Vocal Competition Semi Finalist Judges

Our semi final round judges …

John Edward Niles was the music director and conductor of Opera Theatre of Northern Virginia/Aurora Opera from 1981 to 2012. He is the son of the American composer John Jacob Niles and freelance journalist Rena L. Niles. Mr. Niles received a bachelor of fine arts degree from Carnegie Mellon University in 1967 and a master of music degree from the University of Cincinnati in 1969. He has been awarded grants from the American Symphony Orchestra League and the Martha Baird Rockefeller
Foundation. He also received an NDEA Fellowship and a Fulbright Scholarship to study advanced conducting in Hamburg, Germany, studying with such notable conductors as Richard Lert, Haigh Yaghijian, Hans Swarowsky, Erich Kunzel, Julius Rudel, and John Nelson.

After receiving his degree from the University of Cincinnati Conservatory
of Music, Mr. Niles went on to conduct at the Ithaca (NY) Opera Association, Salt City Playhouse (Syracuse, NY), Bel Canto Opera (New York City), Virginia Opera (Norfolk), Cavalier Productions and COLVA Productions (Arlington, VA), JMJ Productions (Washington, DC), and European-American Productions (Hanover, Germany). He was invited to conduct at the Auschwitz 50th Anniversary Memorial in Kracow, Poland and was the musical director of Euro-Fest in Prague in July 2002. He has been the director of the Lazy Susan Dinner Theatre, Woodbridge, Virginia, since 1978.

Mr. Niles holds the following positions: program director of the Evelyn Lear and Thomas Stewart Emerging Singers Program of The Wagner Society of Washington DC; the Institute for Young Dramatic Voices/The American Wagner Project, Dolora Zajick, Luana DeVol, artistic directors; and adjudicator of the Liederkranz Competition, Wagner Division, 2004-2013.


Henriette Lund is originally from Denmark, where she founded and sang in an opera company in the 1960s. After earning a doctoral degree in Scandinavian literature and a minor in Ancient Greek at the University of Copenhagen, she came to the United States in 1972. In the early 1970s and 1980s, she had leading roles in several smaller opera companies in the Washington, DC area and soloed in local churches. Since 1979, she has taught at The Benjamin T. Rome School of Music of The Catholic University of America as a vocal coach, specializing in German, French, and Scandinavian diction and repertoire. In the summer of 2014, she will launch a new opera company, Maryland Lyric Opera, serving as its artistic director under the leadership of Brad Clark.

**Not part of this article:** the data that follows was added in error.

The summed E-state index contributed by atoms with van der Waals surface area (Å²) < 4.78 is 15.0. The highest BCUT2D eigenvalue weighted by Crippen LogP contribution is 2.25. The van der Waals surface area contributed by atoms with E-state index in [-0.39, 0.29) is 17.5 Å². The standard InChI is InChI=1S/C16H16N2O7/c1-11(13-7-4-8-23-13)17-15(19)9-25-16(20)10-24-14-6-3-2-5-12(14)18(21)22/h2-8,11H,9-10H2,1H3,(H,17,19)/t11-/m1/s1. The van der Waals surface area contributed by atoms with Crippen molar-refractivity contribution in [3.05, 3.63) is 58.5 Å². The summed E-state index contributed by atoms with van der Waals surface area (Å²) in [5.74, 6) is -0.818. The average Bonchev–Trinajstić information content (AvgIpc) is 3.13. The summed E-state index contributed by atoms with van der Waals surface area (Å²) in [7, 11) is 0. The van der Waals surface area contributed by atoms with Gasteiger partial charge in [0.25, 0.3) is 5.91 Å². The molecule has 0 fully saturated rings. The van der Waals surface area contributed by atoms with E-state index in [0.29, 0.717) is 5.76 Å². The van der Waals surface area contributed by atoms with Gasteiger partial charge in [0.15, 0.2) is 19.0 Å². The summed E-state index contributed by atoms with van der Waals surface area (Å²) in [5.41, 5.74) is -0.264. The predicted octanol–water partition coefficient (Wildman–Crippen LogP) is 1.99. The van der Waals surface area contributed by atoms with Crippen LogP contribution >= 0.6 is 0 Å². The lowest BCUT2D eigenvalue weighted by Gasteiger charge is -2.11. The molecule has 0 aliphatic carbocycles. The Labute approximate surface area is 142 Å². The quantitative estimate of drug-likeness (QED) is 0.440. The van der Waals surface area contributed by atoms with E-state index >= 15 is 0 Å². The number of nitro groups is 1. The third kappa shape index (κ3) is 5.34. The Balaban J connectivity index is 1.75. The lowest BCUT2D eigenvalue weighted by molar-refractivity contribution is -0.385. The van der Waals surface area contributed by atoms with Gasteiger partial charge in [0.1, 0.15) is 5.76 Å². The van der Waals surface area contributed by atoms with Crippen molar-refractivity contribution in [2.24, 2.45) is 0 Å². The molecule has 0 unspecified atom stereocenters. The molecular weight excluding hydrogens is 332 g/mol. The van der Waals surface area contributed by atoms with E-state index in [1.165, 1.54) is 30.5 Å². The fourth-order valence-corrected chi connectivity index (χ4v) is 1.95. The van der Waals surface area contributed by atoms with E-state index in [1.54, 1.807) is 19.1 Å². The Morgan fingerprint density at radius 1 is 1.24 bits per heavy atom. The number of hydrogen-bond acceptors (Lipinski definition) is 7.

Stan Engebretson, the artistic director of the National Philharmonic Chorale, has conducted throughout the United States and Europe, most notably in the Cathedral of St. Mark in Venice, Italy, and in conducting workshops in Cologne and Trier, Germany and St. Moritz, Switzerland. He has studied with such great masters of choral music as Robert Shaw, Gregg Smith, Richard Westenburg, Roger Wagner, and Eric Ericson, conductor emeritus of the world- renowned Swedish Radio Choir in Stockholm, Sweden.

A native of North Dakota, Dr. Engebretson grew up in a musical environment, receiving his early training in the Scandinavian choral tradition. After receiving undergraduate and master’s degrees in piano and voice from the University of North Dakota, he earned his doctor of musical arts degree in conducting from Stanford University. Dr. Engebretson has held faculty positions in the University of Texas system and at the University of Minnesota. He also served as the artistic director of the Midland-Odessa Symphony Chorale and was the associate conductor of the Minnesota Chorale.

In Washington, DC since 1990, Dr. Engebretson is professor of music and director of choral studies at George Mason University and director of music at the historic New York Avenue Presbyterian Church in addition to his work with the National Philharmonic Chorale. From 1993 to 2003, he was the artistic director of the predecessor to the National Philharmonic Chorale, the Masterworks Chorus and Orchestra, and their semiprofessional smaller ensemble, the National Chamber Singers. In addition to these commitments, Dr. Engebretson remains active in other areas, including performances as a professional chorister. From 1993 to 2000, he served as lecturer for the Carmel Bach Festival and, since 1998, he has led the Smithsonian Institution’s Study Journeys at the Spoleto-USA Festival of the Arts. In the summer of 2003, Dr. Engebretson appeared at the Europa Cantat in Barcelona, Spain, guiding participants on the presentation and interpretation of American music.